Russia can, in theory, sell oil elsewhere — to India and China for instance. But the pipeline network from the huge deposits in the Yamal Peninsula in northwestern Siberia to Europe does not connect with the pipelines running to China. And Russia has only limited capacity to export liquefied gas by ship.

“The move that Russia did today is basically a move where Russia hurts itself. The Kremlin is hurting the Russian economy because they are cutting off themselves from important revenues,” von der Leyen said.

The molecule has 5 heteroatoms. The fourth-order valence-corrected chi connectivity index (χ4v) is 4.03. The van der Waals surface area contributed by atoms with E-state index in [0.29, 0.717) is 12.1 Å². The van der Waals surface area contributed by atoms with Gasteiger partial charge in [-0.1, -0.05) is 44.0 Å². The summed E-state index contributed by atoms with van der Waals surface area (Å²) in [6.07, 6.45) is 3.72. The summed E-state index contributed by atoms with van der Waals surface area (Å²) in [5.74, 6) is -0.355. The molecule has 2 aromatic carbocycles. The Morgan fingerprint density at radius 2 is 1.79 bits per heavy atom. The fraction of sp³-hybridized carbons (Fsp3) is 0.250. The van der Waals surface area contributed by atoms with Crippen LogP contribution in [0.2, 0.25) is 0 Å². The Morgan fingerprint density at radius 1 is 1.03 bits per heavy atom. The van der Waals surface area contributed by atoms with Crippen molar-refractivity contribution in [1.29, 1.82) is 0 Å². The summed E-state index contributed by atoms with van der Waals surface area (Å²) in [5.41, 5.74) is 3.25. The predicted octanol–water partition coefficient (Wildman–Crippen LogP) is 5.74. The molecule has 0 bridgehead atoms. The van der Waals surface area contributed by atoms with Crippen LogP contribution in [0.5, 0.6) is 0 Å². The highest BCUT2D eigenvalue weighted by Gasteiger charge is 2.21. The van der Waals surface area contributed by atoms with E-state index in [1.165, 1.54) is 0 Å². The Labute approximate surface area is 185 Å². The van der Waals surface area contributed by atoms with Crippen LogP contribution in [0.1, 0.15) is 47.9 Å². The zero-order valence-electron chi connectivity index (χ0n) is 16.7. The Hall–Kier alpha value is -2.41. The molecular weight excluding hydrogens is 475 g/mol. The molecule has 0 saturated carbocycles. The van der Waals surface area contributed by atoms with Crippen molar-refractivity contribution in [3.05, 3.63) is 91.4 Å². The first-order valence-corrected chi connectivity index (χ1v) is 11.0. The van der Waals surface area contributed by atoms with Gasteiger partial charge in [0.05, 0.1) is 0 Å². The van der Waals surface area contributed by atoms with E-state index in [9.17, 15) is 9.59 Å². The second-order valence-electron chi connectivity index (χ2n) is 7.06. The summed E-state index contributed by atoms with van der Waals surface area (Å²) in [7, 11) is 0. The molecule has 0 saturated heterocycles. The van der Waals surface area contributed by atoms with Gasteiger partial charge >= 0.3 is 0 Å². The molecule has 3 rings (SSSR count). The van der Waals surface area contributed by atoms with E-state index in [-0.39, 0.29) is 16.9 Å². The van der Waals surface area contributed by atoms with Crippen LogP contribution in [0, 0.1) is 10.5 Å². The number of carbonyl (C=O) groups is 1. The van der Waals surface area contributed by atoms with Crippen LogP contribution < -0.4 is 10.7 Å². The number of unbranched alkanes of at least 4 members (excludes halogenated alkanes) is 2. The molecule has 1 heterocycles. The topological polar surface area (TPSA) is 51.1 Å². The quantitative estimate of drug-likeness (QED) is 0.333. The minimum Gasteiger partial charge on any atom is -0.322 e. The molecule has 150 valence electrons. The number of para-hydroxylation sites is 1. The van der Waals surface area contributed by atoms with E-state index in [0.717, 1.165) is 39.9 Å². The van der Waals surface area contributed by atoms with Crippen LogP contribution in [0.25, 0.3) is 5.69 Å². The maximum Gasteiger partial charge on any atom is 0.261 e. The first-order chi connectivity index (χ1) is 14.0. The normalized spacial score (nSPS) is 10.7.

European countries have struggled to reduce their dependence on Russian energy. In Germany, known for its fine cars and its autobahns without speed limits, the auto club ADAC is calling on its 21 million members to help reduce the country’s oil imports from Russia by driving less and taking their foot off the gas.
___
Gambrell reported from Lviv, Ukraine. Associated Press journalist Yuras Karmanau in Lviv, David Keyton in Kyiv, Oleksandr Stashevskyi at Chernobyl, Mstyslav Chernov in Kharkiv, and AP staff around the world contributed to this report.
___
Follow AP’s coverage of the war in Ukraine: https://apnews.com/hub/russia-ukraine

Today’s Top Stories

Russia + Ukraine

Russian Sgt. Vadim Shishimarin stands after a Ukrainian court sentenced him to life in prison in Ky...
ELENA BECATOROS, OLEKSANDR STASHEVSKYI and RICARDO MAZALAN

Russian sentenced to life in Ukraine’s 1st war crimes trial